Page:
Of course, we can look at the example of the Christians and the Apostles in the New Testament times. If anybody were victims of a tyrannical society, they were. And they did not overcome this by the sword (which would have been the human means), or by suing (which would be the human means of the 21st century), but by simply living as Christians. This did not mean that they hid out. Every time the Apostle Paul got stoned, he jumped up off the ground and kept on moving. When they were charged to stopped speaking the Word, they grew in boldness. In the beginning of Acts 17, Jason gets hauled in to the authorities for treason, he pays his dues according to the laws of the land and sends the Apostle Paul on his way.
The Apostle Paul rejoices in his chains, when he is locked up in prison, and the gospel advances as a result of it (Phil. 1:12-26). He even goes so far as to say that he takes pleasure in what he could be complaining about as victimhood: “Therefore I take pleasure in infirmities, in reproaches, in needs, in persecutions, in distresses, for Christ’s sake. For when I am weak, then I am strong.” (II Cor. 12:10)
This does not mean that we should not empathize with, pray for, and minister the gospel as well as worldly things to those who have been “victimized.” Christianity is oriented towards the refugee, the abused, those hurt by gang conflict and the sin of men and women. But we point to Christ, the Lamb of God, who was nailed to a cross for our sin although he was without sin. And then after three days, He beat Satan by rising from the dead. Both the mercy and justice of God met sinners there, knocking men like the Apostle Paul onto the ground, and then raising him up to be a servant of God rather than a persecutor of his people. It also met Stephen there as the Apostle Paul (before he was converted) stood watching over the clothes of those stoning him.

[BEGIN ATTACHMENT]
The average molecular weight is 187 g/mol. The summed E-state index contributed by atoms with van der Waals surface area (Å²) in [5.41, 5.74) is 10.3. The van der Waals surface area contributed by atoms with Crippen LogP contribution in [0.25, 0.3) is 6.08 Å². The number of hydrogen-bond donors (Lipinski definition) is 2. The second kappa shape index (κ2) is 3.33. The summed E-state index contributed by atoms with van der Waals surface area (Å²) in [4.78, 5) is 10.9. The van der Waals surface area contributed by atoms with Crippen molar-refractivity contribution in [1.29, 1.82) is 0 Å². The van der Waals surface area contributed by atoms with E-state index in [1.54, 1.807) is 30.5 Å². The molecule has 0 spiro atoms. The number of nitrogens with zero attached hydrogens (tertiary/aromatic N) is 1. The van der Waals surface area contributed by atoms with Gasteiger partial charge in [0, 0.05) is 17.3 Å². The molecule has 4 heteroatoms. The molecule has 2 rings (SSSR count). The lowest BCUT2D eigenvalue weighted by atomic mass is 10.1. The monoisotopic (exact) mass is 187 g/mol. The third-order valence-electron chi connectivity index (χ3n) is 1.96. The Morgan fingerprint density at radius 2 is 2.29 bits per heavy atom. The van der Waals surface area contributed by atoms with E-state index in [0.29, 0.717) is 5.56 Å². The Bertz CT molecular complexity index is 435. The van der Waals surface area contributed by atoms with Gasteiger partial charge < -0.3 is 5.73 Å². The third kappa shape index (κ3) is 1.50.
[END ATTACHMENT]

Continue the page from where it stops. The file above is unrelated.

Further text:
The key thing here is that when we are enraptured by the gospel as the church, we will not get caught up in the politics of victimhood, even when our society tries to ensnare the church in their mentality. We will pray for those stoning us as Stephen did in Acts 7. As the Apostle Paul says in Romans 2:1, commanding all men to repent and believe in Christ: “Therefore you have no excuse, O man, every one of you who judges. For in passing judgment on another you condemn yourself, because you, the judge, practice the very same things.”
I believe that the gospel creates a “safe place” for our culture to have a rational discussion. But of course, that same gospel, can very easily wound the pride of men. I know that it has hurt my pride on many occasions. And when pride is wounded…
Yes, if you have done someone wrong, you must repent. And it is likely that you must repent of seeing your victimhood as a “justification” for some form of an abuse of power. Yes, the Christian will weep about the evil done in the world, and the Christian is called to weep with those who have been a target of that. But we can never justify the further propagation of these atrocities. We must instead turn to the One who took God’s wrath in our place.
Derek Rishmawy concludes his article: “Everything changes in light of the Victim who is the Judge.”